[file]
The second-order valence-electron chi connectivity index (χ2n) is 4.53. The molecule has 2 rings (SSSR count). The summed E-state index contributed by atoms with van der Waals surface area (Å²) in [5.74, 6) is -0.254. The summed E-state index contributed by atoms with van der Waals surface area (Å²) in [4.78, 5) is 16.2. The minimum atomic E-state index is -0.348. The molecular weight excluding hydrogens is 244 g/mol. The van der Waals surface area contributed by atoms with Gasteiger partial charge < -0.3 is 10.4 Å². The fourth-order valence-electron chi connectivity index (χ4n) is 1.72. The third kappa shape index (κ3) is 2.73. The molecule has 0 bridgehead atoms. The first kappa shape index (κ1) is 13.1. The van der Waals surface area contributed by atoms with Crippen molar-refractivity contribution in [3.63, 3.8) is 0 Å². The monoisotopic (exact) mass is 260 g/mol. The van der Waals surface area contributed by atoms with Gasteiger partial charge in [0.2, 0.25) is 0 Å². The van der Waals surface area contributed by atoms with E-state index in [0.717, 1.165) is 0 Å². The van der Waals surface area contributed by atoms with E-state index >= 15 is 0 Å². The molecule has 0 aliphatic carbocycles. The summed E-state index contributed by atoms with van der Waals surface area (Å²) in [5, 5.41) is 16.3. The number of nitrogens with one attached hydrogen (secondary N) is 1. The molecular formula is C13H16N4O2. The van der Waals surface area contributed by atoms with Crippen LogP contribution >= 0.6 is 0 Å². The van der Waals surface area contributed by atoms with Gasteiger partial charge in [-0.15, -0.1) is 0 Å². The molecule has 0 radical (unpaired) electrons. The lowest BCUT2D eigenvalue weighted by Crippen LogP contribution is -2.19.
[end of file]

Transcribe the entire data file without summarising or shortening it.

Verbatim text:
The second-order valence-electron chi connectivity index (χ2n) is 4.53. The molecule has 2 rings (SSSR count). The summed E-state index contributed by atoms with van der Waals surface area (Å²) in [5.74, 6) is -0.254. The summed E-state index contributed by atoms with van der Waals surface area (Å²) in [4.78, 5) is 16.2. The minimum atomic E-state index is -0.348. The molecular weight excluding hydrogens is 244 g/mol. The van der Waals surface area contributed by atoms with Gasteiger partial charge < -0.3 is 10.4 Å². The fourth-order valence-electron chi connectivity index (χ4n) is 1.72. The third kappa shape index (κ3) is 2.73. The molecule has 0 bridgehead atoms. The first kappa shape index (κ1) is 13.1. The van der Waals surface area contributed by atoms with Crippen molar-refractivity contribution in [3.63, 3.8) is 0 Å². The monoisotopic (exact) mass is 260 g/mol. The van der Waals surface area contributed by atoms with Gasteiger partial charge in [0.2, 0.25) is 0 Å². The van der Waals surface area contributed by atoms with E-state index in [0.717, 1.165) is 0 Å². The van der Waals surface area contributed by atoms with E-state index >= 15 is 0 Å². The molecule has 0 aliphatic carbocycles. The summed E-state index contributed by atoms with van der Waals surface area (Å²) in [5, 5.41) is 16.3. The number of nitrogens with one attached hydrogen (secondary N) is 1. The molecular formula is C13H16N4O2. The van der Waals surface area contributed by atoms with Crippen LogP contribution >= 0.6 is 0 Å². The van der Waals surface area contributed by atoms with Gasteiger partial charge in [-0.15, -0.1) is 0 Å². The molecule has 0 radical (unpaired) electrons. The lowest BCUT2D eigenvalue weighted by Crippen LogP contribution is -2.19.